alexa Variation in neighbouring genes of the dopaminergic and serotonergic systems affects feather pecking behaviour of laying hens.
Veterinary Sciences

Veterinary Sciences

Journal of Veterinary Science & Technology

Author(s): Flisikowski K, Schwarzenbacher H, Wysocki M, Weigend S, Preisinger R,

Abstract Share this page

Abstract Feather pecking is a behavioural disorder of laying hens and has serious animal welfare and economic implications. One of the several aetiological hypotheses proposes that the disorder results from redirected exploratory behaviour. Variation in the gene encoding the dopamine D4 receptor (DRD4) has been shown to be associated with exploratory behaviour in several species, including in a passerine bird species. We therefore considered DRD4 as a candidate gene for feather pecking. We have annotated DRD4 in the chicken genome and have re-sequenced it in 140 animals belonging to: experimental layer lines divergently selected for high and low propensity to feather pecking; the unselected founder population; and two commercial lines with low and high propensity to feather pecking. We have identified two sub-haplotypes of DRD4 that are highly significantly associated with feather pecking behaviour in the experimental (P = 7.30 x 10(-7)) as well as in the commercial lines (P = 2.78 x 10(-6)). Linkage disequilibrium (LD) extends into a neighbouring gene encoding deformed epidermal autoregulatory factor 1 (DEAF1). The product of DEAF1 regulates the transcription of the gene encoding the serotonin (5-hydroxytryptamine) 1A receptor. Thus, DEAF1 represents another candidate gene for feather pecking. Re-sequencing of five animals homozygous for the 'low-pecking' sub-haplotype and of six animals homozygous for the 'high-pecking' sub-haplotype delineated an LD block of 14 833 bases spanning the two genes. None of the variants in the LD block is obviously functional. However, the haplotype information will be useful to select against the propensity to feather pecking in chicken and to elucidate the functional implications of the variants. This article was published in Anim Genet and referenced in Journal of Veterinary Science & Technology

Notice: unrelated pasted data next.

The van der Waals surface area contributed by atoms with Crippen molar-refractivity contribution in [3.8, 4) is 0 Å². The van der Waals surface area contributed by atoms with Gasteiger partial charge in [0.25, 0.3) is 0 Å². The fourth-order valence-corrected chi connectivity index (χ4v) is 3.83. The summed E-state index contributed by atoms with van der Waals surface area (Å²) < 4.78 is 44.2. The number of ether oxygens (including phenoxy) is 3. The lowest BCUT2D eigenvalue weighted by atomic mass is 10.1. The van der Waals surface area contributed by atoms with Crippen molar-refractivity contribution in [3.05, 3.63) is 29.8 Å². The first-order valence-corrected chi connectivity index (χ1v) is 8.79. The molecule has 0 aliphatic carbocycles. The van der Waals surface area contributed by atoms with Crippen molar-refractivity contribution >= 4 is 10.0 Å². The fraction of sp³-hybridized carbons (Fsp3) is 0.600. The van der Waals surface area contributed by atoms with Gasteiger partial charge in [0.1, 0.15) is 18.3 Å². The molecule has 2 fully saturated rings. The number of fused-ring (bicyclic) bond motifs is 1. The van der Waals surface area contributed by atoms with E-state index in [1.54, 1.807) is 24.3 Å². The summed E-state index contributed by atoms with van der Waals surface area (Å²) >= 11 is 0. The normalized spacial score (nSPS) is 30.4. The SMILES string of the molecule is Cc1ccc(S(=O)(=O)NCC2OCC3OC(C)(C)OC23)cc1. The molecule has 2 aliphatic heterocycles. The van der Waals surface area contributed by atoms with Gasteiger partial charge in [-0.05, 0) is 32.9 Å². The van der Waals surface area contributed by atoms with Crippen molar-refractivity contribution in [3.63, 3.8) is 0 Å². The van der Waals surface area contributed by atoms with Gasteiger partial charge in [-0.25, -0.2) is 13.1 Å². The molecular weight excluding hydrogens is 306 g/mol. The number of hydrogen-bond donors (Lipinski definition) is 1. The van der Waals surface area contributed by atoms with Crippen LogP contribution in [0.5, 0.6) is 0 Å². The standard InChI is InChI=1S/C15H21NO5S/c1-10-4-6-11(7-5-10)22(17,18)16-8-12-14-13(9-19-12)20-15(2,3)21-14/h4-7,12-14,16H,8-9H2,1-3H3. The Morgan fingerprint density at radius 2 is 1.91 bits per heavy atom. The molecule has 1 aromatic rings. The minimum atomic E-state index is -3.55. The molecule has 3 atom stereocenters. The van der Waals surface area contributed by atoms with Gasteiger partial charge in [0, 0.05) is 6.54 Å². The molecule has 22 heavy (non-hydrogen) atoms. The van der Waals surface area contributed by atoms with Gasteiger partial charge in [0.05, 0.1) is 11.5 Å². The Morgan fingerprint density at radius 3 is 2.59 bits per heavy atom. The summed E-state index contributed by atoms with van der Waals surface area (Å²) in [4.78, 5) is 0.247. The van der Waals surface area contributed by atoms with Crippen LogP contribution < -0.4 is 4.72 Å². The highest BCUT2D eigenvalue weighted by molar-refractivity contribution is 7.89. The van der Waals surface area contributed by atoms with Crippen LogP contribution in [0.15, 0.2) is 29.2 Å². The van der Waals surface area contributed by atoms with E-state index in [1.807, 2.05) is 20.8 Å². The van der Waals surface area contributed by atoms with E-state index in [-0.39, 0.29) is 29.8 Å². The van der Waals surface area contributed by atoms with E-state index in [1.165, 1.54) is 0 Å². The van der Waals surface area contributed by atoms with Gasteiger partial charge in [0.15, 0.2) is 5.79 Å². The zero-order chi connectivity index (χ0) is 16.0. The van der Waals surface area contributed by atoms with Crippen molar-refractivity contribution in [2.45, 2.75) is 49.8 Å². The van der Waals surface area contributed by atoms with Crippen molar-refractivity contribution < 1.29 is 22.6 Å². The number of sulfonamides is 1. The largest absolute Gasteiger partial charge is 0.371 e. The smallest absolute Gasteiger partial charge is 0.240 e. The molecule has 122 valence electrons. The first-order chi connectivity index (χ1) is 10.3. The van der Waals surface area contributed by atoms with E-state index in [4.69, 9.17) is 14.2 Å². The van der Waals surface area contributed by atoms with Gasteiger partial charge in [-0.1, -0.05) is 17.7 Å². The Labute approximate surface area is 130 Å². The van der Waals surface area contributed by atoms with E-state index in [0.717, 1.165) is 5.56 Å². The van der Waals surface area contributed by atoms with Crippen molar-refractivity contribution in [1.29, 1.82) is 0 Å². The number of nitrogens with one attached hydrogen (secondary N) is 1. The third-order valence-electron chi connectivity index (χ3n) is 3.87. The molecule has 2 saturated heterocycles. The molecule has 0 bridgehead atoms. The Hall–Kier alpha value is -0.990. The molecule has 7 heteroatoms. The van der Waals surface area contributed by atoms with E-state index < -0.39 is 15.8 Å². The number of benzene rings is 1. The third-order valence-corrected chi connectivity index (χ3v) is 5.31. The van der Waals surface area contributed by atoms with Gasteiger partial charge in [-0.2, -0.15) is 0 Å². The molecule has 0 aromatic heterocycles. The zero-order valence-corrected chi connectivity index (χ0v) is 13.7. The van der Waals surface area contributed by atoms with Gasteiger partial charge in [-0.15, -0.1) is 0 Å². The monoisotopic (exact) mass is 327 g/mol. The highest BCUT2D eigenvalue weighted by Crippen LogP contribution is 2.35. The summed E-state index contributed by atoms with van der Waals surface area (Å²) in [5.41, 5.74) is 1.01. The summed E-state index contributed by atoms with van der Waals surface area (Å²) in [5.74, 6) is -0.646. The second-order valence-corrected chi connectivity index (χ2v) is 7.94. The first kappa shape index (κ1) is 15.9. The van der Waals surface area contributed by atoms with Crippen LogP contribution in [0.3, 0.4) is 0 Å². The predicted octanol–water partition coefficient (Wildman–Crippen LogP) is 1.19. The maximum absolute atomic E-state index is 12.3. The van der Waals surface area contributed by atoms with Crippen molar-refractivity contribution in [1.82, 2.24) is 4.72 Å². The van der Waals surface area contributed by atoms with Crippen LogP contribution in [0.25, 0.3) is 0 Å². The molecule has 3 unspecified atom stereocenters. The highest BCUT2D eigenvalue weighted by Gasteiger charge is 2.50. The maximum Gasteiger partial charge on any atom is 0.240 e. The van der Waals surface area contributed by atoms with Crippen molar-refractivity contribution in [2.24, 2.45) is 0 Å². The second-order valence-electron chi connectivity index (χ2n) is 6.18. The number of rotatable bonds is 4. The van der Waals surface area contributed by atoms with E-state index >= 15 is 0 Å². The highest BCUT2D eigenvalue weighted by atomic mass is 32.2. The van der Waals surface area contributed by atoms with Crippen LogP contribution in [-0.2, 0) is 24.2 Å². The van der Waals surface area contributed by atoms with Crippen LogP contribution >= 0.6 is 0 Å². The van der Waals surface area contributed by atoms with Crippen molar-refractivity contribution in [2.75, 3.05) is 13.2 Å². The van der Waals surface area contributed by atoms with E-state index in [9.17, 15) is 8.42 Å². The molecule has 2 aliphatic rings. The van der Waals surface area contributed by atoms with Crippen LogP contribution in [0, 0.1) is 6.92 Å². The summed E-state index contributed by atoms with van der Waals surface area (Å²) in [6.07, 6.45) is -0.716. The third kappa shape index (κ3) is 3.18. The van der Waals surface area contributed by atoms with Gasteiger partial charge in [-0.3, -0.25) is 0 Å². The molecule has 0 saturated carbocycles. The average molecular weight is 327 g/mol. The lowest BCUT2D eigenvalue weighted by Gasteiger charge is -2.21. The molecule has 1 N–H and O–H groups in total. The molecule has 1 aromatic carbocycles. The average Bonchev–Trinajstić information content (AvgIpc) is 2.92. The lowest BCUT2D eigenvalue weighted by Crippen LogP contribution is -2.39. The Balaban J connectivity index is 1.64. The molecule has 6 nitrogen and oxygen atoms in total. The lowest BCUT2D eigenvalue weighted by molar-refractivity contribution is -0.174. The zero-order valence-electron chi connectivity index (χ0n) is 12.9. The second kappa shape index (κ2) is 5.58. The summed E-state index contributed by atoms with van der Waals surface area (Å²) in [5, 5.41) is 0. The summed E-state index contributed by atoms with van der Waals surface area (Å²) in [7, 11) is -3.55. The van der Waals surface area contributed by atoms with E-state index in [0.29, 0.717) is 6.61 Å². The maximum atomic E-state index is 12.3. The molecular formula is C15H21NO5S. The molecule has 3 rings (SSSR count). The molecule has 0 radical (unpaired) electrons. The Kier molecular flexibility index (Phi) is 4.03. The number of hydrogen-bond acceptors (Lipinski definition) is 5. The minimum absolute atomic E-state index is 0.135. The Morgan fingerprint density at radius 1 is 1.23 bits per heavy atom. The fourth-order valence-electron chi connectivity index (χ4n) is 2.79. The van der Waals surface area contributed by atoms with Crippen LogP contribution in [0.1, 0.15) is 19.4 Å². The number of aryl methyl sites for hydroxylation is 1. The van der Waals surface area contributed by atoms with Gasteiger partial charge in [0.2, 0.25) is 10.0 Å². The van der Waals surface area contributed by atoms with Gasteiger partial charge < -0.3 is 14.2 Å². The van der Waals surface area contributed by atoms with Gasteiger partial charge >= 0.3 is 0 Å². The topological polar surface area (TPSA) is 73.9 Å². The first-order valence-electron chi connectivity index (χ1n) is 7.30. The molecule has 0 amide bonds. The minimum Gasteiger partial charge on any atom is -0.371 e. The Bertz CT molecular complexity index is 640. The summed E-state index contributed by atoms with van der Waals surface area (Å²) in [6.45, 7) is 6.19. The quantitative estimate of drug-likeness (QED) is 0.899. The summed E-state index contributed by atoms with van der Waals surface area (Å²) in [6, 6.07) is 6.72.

Relevant Expert PPTs

Relevant Speaker PPTs

Recommended Conferences

Peer Reviewed Journals
Make the best use of Scientific Research and information from our 700 + peer reviewed, Open Access Journals
International Conferences 2017-18
Meet Inspiring Speakers and Experts at our 3000+ Global Annual Meetings

Contact Us

© 2008-2017 OMICS International - Open Access Publisher. Best viewed in Mozilla Firefox | Google Chrome | Above IE 7.0 version